New Report Calls for Urgent Action to Tackle Marine Pollution, A Growing Threat to the Caribbean Sea

WASHINGTON, May 30, 2019 – A New World Bank report released today examines how marine pollution in the Caribbean threatens the region’s resilience to climate change. The report calls for urgent actions to restore damaged ecosystems and protect the Caribbean’s marine resources, a key source of food, livelihoods and jobs to millions of people dependent on tourism, fisheries and the ocean economy.

“The Caribbean Sea is a lifeline for millions of people. Concerted action is crucial to halt and reverse marine degradation in the Caribbean,” said Tahseen Sayed, World Bank Country Director for the Caribbean. “Effective management of plastics, solid waste, and wastewater are our top priorities to create a blue legacy for future generations”.

The report “Marine Pollution in the Caribbean: Not a Minute to Waste[1]”, published ahead of World Oceans Day, identifies the key sources of marine pollution and the impact on the wider Caribbean. It also lays out an action plan to reverse this threat and transition towards a more sustainable “Blue Economy” that can generate growth and build resilience while preserving ocean resources.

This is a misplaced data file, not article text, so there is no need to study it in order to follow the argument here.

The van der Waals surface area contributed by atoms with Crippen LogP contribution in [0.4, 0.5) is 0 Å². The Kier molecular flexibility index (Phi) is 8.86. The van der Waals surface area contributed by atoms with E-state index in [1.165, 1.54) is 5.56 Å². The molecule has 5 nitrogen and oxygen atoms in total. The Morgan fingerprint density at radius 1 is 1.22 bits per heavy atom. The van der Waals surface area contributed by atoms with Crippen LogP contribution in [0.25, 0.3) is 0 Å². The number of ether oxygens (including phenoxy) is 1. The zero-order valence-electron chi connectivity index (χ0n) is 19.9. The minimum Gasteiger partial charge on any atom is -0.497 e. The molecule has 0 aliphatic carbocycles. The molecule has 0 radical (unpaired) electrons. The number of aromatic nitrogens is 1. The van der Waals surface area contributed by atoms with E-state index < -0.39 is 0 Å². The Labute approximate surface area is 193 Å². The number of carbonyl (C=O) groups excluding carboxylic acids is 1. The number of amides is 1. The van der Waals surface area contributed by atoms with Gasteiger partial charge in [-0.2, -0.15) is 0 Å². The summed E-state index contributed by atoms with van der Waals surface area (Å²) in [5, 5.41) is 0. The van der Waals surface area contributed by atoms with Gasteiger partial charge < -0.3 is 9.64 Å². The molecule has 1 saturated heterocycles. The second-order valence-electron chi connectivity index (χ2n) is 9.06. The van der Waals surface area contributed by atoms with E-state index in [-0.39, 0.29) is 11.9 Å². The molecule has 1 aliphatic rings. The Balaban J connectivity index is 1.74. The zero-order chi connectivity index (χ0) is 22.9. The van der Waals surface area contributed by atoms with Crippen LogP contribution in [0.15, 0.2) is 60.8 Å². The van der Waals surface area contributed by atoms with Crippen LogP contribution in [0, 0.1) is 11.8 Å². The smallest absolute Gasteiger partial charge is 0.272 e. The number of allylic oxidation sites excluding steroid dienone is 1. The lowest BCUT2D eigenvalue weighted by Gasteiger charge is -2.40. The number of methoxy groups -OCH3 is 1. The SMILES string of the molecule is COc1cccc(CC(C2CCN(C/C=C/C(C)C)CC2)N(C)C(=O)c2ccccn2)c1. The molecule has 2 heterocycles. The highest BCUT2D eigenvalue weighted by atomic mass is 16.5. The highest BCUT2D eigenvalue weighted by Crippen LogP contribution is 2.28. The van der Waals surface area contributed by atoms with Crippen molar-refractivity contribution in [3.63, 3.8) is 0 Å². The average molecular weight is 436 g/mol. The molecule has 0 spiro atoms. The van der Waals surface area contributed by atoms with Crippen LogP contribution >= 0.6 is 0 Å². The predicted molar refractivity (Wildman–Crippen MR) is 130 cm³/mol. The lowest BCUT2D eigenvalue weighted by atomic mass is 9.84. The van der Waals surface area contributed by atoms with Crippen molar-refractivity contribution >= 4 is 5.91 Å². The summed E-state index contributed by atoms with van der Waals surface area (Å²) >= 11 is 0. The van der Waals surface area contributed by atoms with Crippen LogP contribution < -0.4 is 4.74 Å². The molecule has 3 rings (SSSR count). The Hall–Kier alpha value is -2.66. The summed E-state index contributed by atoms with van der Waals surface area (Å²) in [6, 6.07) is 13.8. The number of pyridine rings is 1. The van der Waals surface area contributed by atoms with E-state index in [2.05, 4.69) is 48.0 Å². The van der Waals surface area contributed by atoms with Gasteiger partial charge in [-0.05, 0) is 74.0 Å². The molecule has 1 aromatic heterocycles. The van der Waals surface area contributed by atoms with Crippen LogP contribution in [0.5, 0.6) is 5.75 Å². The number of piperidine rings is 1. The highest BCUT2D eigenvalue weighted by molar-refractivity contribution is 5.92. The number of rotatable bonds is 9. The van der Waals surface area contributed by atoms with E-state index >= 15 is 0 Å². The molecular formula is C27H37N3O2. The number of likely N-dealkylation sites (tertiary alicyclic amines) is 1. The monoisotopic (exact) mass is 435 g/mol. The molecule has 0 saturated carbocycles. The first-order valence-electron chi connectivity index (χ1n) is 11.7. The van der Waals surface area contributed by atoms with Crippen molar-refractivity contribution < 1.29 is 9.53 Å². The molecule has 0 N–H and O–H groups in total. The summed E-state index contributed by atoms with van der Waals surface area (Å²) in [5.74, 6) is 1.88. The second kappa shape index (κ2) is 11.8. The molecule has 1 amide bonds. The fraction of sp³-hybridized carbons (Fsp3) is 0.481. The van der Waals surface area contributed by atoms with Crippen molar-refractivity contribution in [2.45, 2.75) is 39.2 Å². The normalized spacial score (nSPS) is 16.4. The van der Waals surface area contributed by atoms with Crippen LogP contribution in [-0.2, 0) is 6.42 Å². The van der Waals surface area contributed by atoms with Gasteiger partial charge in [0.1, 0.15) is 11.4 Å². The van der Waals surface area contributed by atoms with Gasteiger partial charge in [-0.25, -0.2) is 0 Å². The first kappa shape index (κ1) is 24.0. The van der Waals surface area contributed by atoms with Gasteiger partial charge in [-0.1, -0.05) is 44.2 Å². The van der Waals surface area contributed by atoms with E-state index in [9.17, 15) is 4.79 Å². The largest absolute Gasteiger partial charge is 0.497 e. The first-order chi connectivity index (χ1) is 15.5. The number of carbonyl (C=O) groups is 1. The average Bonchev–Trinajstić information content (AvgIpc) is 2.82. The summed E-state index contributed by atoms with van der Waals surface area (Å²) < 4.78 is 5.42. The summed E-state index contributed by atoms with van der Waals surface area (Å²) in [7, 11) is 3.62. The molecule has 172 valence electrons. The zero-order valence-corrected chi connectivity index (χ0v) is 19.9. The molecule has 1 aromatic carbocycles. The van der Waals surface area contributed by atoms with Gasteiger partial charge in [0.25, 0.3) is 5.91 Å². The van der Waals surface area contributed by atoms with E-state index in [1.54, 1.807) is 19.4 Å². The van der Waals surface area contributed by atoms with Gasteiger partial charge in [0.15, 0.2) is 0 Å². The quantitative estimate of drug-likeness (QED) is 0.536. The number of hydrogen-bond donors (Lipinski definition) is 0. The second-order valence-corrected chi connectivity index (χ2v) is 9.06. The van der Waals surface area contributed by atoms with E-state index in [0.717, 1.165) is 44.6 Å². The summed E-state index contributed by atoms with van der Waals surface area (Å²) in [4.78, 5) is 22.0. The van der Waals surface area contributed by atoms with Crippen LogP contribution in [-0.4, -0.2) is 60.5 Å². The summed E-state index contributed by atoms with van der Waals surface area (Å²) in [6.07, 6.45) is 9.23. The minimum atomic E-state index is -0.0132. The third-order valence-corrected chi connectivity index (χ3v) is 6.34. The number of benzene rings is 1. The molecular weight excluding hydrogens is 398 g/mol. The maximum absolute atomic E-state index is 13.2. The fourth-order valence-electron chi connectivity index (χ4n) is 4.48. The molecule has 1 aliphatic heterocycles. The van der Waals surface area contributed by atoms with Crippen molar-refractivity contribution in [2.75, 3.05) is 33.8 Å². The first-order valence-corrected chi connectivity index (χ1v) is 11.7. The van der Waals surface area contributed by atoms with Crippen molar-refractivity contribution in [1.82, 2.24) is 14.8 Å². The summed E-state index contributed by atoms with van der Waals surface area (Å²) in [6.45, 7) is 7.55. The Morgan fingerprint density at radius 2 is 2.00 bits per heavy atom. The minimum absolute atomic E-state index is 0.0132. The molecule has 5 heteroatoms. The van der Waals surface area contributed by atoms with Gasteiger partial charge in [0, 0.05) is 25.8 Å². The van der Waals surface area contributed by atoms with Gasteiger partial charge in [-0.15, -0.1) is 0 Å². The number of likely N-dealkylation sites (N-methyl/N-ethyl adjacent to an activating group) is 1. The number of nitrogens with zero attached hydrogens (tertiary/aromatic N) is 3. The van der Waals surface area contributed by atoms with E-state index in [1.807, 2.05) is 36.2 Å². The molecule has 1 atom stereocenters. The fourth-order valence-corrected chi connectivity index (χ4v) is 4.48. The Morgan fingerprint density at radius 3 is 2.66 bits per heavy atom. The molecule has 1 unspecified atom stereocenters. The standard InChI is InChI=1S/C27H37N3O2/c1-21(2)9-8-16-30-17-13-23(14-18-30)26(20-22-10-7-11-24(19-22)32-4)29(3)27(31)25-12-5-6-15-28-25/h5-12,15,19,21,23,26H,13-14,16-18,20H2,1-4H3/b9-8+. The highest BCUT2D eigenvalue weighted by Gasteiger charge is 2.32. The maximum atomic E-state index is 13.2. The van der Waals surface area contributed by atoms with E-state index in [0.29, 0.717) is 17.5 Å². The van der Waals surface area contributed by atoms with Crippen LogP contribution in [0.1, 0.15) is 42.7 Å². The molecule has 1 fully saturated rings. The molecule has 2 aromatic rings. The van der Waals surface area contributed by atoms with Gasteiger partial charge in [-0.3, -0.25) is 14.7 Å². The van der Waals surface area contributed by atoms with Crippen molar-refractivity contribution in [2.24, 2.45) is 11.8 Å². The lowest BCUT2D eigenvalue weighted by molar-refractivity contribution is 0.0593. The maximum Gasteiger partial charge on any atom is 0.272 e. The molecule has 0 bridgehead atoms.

Marine ecosystems provide food and jobs to more than 35 distinct economies in the region through tourism, fisheries, shipping and ports. Yet, marine pollution including plastics, sewage, agriculture runoff, oil and chemicals, poses a serious threat, particularly to tourism which accounts for 15 percent of the region’s GDP and to fisheries which provide income and food security to poor communities in the region. Thousands of plastic shards can often be found in the wider Caribbean waters, representing nearly 80 percent of the total litter.

According to the report, more than 320,000 tons of plastic waste remains uncollected each year in the Caribbean. Coral reef degradation is also strongly linked to marine pollution and represents an estimated annual revenue loss of between US$ 350 million and US$ 870 million. 

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